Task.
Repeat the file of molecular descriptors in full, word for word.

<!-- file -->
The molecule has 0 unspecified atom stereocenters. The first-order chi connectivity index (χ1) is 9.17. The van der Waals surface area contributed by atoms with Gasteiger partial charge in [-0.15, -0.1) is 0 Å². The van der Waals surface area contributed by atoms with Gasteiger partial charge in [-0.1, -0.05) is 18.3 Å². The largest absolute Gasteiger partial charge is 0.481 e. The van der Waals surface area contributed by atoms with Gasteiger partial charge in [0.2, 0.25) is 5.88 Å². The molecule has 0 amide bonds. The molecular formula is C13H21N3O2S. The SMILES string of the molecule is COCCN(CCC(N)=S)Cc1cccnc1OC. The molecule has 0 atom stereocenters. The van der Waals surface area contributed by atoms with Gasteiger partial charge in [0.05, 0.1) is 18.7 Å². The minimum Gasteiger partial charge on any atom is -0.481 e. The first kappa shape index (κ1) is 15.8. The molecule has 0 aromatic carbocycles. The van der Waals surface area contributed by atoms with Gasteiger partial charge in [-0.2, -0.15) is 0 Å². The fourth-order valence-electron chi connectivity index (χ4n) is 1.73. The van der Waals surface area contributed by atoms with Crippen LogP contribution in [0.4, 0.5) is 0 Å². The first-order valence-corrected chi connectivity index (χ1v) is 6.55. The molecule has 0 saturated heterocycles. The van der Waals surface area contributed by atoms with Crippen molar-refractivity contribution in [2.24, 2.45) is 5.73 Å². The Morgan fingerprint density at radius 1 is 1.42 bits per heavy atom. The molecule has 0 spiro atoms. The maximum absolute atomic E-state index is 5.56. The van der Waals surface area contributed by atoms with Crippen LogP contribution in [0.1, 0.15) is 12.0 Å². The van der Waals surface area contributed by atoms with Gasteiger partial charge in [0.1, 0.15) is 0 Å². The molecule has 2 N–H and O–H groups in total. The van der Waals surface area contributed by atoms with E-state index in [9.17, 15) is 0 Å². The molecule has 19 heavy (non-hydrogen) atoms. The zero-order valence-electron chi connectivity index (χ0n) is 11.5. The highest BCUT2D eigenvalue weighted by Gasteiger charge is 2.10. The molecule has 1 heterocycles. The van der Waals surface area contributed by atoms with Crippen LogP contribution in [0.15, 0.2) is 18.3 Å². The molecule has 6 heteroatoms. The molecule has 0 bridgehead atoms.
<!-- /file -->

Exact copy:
The molecule has 0 unspecified atom stereocenters. The first-order chi connectivity index (χ1) is 9.17. The van der Waals surface area contributed by atoms with Gasteiger partial charge in [-0.15, -0.1) is 0 Å². The van der Waals surface area contributed by atoms with Gasteiger partial charge in [-0.1, -0.05) is 18.3 Å². The largest absolute Gasteiger partial charge is 0.481 e. The van der Waals surface area contributed by atoms with Gasteiger partial charge in [0.2, 0.25) is 5.88 Å². The molecule has 0 amide bonds. The molecular formula is C13H21N3O2S. The SMILES string of the molecule is COCCN(CCC(N)=S)Cc1cccnc1OC. The molecule has 0 atom stereocenters. The van der Waals surface area contributed by atoms with Gasteiger partial charge in [0.05, 0.1) is 18.7 Å². The minimum Gasteiger partial charge on any atom is -0.481 e. The first kappa shape index (κ1) is 15.8. The molecule has 0 aromatic carbocycles. The van der Waals surface area contributed by atoms with Gasteiger partial charge in [-0.2, -0.15) is 0 Å². The fourth-order valence-electron chi connectivity index (χ4n) is 1.73. The van der Waals surface area contributed by atoms with Crippen LogP contribution in [0.4, 0.5) is 0 Å². The first-order valence-corrected chi connectivity index (χ1v) is 6.55. The molecule has 0 saturated heterocycles. The van der Waals surface area contributed by atoms with Crippen molar-refractivity contribution in [2.24, 2.45) is 5.73 Å². The Morgan fingerprint density at radius 1 is 1.42 bits per heavy atom. The molecule has 0 spiro atoms. The maximum absolute atomic E-state index is 5.56. The van der Waals surface area contributed by atoms with Crippen LogP contribution in [0.1, 0.15) is 12.0 Å². The van der Waals surface area contributed by atoms with Gasteiger partial charge in [0.1, 0.15) is 0 Å². The molecule has 2 N–H and O–H groups in total. The van der Waals surface area contributed by atoms with E-state index in [9.17, 15) is 0 Å². The molecule has 19 heavy (non-hydrogen) atoms. The zero-order valence-electron chi connectivity index (χ0n) is 11.5. The highest BCUT2D eigenvalue weighted by Gasteiger charge is 2.10. The molecule has 1 heterocycles. The van der Waals surface area contributed by atoms with Crippen LogP contribution in [0.15, 0.2) is 18.3 Å². The molecule has 6 heteroatoms. The molecule has 0 bridgehead atoms.